RE: [PATCH] Remove hardcoded static string length

From: David Laight
Date: Mon May 29 2023 - 09:32:18 EST

From: Jeffrey E Altman
> Sent: 27 May 2023 16:09
> On 5/25/2023 11:37 AM, Kenny Ho wrote:
> > On Thu, May 25, 2023 at 11:04 AM David Laight<David.Laight@xxxxxxxxxx> wrote:
> >>> "The standard formulation seems to be: <project> <version> built
> >>> <yyyy>-<mm>-<dd>"
> >> Which I don't recall the string actually matching?
> >> Also the people who like reproducible builds don't like __DATE__.
> > That's correct, it was not matching even when it was introduced. I am
> > simply taking that as people caring about the content and not simply
> > making rxrpc_version_string == UTS_RELEASE. The current format is:
> >
> > "linux-" UTS_RELEASE " AF_RXRPC"
> >
> > Kenny
> The RX_PACKET_TYPE_VERSION query is issued by the "rxdebug <host> <port>
> -version" command which prints the received string to stdout.   It has
> also been used some implementations to record the version of the peer.
> Although it is required that a response to the RX_PACKET_TYPE_VERSION
> query be issued, there is no requirement that the returned string
> contain anything beyond a single NUL octet.

Does that mean that the zero-padding/truncation to 65 bytes is bogus?
Additionally is the response supposed to the '\0' terminated?
The existing code doesn't guarantee that at all.

> Although it is convenient to be able to remotely identify the version of
> an Rx implementation, there are good reasons why this information should
> not be exposed to an anonymous requester:
> 1. Linux AF_RXRPC is part of the kernel.  As such, returning
> UTS_RELEASE identifies to potential attackers the explicit kernel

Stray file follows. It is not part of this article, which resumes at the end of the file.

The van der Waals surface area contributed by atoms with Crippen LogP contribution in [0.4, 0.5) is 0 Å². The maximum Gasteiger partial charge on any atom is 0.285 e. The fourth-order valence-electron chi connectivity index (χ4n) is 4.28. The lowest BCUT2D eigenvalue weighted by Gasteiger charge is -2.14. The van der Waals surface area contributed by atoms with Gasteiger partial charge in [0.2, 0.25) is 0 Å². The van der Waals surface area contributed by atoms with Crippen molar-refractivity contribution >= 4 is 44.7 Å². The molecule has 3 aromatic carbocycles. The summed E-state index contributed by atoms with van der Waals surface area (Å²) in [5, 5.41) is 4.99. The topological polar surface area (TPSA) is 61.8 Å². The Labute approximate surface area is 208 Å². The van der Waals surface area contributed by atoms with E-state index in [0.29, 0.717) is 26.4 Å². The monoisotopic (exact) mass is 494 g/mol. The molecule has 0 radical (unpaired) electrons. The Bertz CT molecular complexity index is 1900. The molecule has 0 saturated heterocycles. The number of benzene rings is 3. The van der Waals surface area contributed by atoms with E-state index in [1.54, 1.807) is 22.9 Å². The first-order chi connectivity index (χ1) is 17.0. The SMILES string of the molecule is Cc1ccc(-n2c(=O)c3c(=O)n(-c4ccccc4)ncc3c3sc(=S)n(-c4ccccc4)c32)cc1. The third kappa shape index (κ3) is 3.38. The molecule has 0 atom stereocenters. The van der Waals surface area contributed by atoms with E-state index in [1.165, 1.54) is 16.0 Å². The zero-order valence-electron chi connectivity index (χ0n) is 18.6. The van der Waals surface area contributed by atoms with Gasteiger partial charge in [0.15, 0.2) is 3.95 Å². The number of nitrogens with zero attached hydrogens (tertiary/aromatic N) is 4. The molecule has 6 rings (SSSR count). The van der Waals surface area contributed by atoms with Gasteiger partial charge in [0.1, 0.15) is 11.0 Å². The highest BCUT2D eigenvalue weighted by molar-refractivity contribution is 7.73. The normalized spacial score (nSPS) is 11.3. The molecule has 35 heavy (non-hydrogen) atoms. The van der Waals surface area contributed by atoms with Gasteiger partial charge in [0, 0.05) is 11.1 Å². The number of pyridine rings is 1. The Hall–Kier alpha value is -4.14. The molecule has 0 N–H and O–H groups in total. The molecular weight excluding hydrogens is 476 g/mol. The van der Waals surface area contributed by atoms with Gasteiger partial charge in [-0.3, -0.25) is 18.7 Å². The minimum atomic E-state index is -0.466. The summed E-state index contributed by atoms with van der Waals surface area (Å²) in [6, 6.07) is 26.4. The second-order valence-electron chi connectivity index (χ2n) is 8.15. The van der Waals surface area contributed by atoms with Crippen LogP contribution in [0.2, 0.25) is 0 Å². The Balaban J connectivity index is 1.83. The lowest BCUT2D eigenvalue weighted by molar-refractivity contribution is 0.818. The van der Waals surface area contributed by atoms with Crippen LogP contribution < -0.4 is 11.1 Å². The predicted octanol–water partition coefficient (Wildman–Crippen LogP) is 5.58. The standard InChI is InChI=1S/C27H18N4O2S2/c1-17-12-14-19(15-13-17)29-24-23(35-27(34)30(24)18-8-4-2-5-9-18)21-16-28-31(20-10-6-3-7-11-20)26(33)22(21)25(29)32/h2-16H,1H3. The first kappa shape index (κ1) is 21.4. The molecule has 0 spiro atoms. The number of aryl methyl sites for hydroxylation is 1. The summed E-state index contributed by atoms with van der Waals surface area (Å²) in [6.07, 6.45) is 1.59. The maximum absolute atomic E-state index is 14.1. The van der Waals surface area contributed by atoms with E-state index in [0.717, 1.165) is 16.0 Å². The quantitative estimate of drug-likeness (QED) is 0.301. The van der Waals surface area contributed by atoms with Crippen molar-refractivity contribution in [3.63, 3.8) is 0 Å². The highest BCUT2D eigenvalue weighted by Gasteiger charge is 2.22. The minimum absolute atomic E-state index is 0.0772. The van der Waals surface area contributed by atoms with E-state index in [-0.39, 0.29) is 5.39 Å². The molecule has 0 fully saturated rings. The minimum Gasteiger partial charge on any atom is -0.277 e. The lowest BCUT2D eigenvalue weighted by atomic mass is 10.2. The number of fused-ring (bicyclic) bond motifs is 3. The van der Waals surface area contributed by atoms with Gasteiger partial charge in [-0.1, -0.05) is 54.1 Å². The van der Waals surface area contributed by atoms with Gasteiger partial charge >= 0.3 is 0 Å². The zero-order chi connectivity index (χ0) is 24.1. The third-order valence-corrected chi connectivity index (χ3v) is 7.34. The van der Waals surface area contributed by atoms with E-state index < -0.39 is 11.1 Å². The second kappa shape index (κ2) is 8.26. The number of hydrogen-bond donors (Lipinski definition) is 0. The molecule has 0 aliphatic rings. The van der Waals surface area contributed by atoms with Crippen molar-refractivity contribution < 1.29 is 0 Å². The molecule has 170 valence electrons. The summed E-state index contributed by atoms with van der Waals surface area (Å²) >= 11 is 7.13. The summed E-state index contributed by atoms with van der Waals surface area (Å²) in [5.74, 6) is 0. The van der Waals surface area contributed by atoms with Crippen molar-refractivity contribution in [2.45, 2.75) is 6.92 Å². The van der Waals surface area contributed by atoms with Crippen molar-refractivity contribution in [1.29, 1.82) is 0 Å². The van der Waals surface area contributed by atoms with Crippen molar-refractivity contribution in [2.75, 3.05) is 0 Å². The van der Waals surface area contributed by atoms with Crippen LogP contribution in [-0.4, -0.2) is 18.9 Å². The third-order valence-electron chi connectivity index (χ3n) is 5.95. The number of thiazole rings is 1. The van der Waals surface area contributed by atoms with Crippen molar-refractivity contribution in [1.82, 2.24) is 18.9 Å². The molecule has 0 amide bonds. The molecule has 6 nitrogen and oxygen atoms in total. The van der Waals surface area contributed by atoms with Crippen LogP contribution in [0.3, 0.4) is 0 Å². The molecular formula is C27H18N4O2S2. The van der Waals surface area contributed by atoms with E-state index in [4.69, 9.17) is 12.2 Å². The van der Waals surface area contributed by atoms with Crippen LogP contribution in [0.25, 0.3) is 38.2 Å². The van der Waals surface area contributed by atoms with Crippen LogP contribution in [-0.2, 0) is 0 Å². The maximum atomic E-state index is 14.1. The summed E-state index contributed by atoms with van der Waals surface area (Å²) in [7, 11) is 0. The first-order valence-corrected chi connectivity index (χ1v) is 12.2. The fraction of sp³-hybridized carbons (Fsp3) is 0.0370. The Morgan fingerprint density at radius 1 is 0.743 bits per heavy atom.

> version, architecture and perhaps distro.  As this query can be
> issued anonymously, this provides an information disclosure that can
> be used to target known vulnerabilities in the kernel.

I guess it could even be used as a probe to find more/interesting
systems to attack once inside the firewall.

> 2. The RX_PACKET_TYPE_VERSION reply is larger than the query by the
> number of octets in the version data.  As the query is received via
> udp with no reachability test, it means that the
> RX_PACKET_TYPE_VERSION query/response can be used to perform an 3.3x
> amplification attack: 28 octets in and potentially 93 octets out.
> With my security hat on I would suggest that either AF_RXRPC return a
> single NUL octet or the c-string "AF_RXRPC" and nothing more.

Is there any point including "AF_RXRPC"?
It is almost certainly implied by the message format.

Or the exact text from the standard - which might be:
"version string - to be supplied by O.E.M."
(I've seen hardware versions with strings like the above that
exactly match the datasheet....)

Limiting the version to (eg) 6.2 would give a hint to the
capabilities/bugs without giving away all the relative addresses
in something like a RHEL kernel.


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